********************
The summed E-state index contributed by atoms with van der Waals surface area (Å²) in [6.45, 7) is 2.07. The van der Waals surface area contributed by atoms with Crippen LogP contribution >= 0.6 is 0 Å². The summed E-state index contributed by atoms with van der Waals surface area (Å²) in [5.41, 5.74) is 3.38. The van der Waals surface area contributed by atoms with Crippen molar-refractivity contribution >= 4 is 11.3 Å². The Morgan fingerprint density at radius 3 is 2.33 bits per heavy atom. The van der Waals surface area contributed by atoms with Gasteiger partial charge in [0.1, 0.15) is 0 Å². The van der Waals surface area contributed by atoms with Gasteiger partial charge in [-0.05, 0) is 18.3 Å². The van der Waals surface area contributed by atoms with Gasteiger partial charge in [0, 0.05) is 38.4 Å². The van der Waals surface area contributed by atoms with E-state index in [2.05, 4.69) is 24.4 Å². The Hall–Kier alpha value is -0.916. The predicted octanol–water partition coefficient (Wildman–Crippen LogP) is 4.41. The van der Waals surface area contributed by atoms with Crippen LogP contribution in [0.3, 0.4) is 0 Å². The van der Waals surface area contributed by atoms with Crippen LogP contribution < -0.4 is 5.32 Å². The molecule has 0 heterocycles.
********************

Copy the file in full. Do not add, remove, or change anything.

The summed E-state index contributed by atoms with van der Waals surface area (Å²) in [6.45, 7) is 2.07. The van der Waals surface area contributed by atoms with Crippen LogP contribution >= 0.6 is 0 Å². The summed E-state index contributed by atoms with van der Waals surface area (Å²) in [5.41, 5.74) is 3.38. The van der Waals surface area contributed by atoms with Crippen molar-refractivity contribution >= 4 is 11.3 Å². The Morgan fingerprint density at radius 3 is 2.33 bits per heavy atom. The van der Waals surface area contributed by atoms with Gasteiger partial charge in [0.1, 0.15) is 0 Å². The van der Waals surface area contributed by atoms with Gasteiger partial charge in [-0.05, 0) is 18.3 Å². The van der Waals surface area contributed by atoms with Gasteiger partial charge in [0, 0.05) is 38.4 Å². The van der Waals surface area contributed by atoms with E-state index in [2.05, 4.69) is 24.4 Å². The Hall–Kier alpha value is -0.916. The predicted octanol–water partition coefficient (Wildman–Crippen LogP) is 4.41. The van der Waals surface area contributed by atoms with Crippen LogP contribution in [0.3, 0.4) is 0 Å². The van der Waals surface area contributed by atoms with Crippen LogP contribution < -0.4 is 5.32 Å². The molecule has 0 heterocycles.